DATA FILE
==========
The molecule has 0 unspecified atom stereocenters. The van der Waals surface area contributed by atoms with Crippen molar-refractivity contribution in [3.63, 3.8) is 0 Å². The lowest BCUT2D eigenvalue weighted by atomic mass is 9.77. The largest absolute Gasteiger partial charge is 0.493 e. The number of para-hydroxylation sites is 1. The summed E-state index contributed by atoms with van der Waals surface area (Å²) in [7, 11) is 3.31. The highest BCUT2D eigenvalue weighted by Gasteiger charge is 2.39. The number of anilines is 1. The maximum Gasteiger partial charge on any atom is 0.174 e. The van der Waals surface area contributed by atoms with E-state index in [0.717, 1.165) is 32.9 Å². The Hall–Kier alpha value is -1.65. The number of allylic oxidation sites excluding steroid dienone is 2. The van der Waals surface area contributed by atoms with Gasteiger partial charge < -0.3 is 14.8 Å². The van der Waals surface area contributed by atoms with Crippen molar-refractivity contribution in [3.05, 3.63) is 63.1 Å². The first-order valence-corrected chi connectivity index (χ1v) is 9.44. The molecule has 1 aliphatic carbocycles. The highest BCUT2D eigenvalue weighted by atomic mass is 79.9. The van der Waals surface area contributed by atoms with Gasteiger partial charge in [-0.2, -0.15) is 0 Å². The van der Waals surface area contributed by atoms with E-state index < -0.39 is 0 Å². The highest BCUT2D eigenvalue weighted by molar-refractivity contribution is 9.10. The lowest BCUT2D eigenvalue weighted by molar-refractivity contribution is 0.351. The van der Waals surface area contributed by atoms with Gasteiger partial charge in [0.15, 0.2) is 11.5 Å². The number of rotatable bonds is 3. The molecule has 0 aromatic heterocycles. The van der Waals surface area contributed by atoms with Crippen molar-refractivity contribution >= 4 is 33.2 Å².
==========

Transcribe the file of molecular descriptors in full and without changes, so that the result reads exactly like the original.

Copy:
The molecule has 0 unspecified atom stereocenters. The van der Waals surface area contributed by atoms with Crippen molar-refractivity contribution in [3.63, 3.8) is 0 Å². The lowest BCUT2D eigenvalue weighted by atomic mass is 9.77. The largest absolute Gasteiger partial charge is 0.493 e. The number of para-hydroxylation sites is 1. The summed E-state index contributed by atoms with van der Waals surface area (Å²) in [7, 11) is 3.31. The highest BCUT2D eigenvalue weighted by Gasteiger charge is 2.39. The number of anilines is 1. The maximum Gasteiger partial charge on any atom is 0.174 e. The van der Waals surface area contributed by atoms with E-state index in [0.717, 1.165) is 32.9 Å². The Hall–Kier alpha value is -1.65. The number of allylic oxidation sites excluding steroid dienone is 2. The van der Waals surface area contributed by atoms with Gasteiger partial charge < -0.3 is 14.8 Å². The van der Waals surface area contributed by atoms with Crippen molar-refractivity contribution in [3.05, 3.63) is 63.1 Å². The first-order valence-corrected chi connectivity index (χ1v) is 9.44. The molecule has 1 aliphatic carbocycles. The highest BCUT2D eigenvalue weighted by atomic mass is 79.9. The van der Waals surface area contributed by atoms with Gasteiger partial charge in [-0.2, -0.15) is 0 Å². The van der Waals surface area contributed by atoms with E-state index < -0.39 is 0 Å². The highest BCUT2D eigenvalue weighted by molar-refractivity contribution is 9.10. The lowest BCUT2D eigenvalue weighted by molar-refractivity contribution is 0.351. The van der Waals surface area contributed by atoms with Gasteiger partial charge in [0.15, 0.2) is 11.5 Å². The number of rotatable bonds is 3. The molecule has 0 aromatic heterocycles. The van der Waals surface area contributed by atoms with Crippen molar-refractivity contribution >= 4 is 33.2 Å².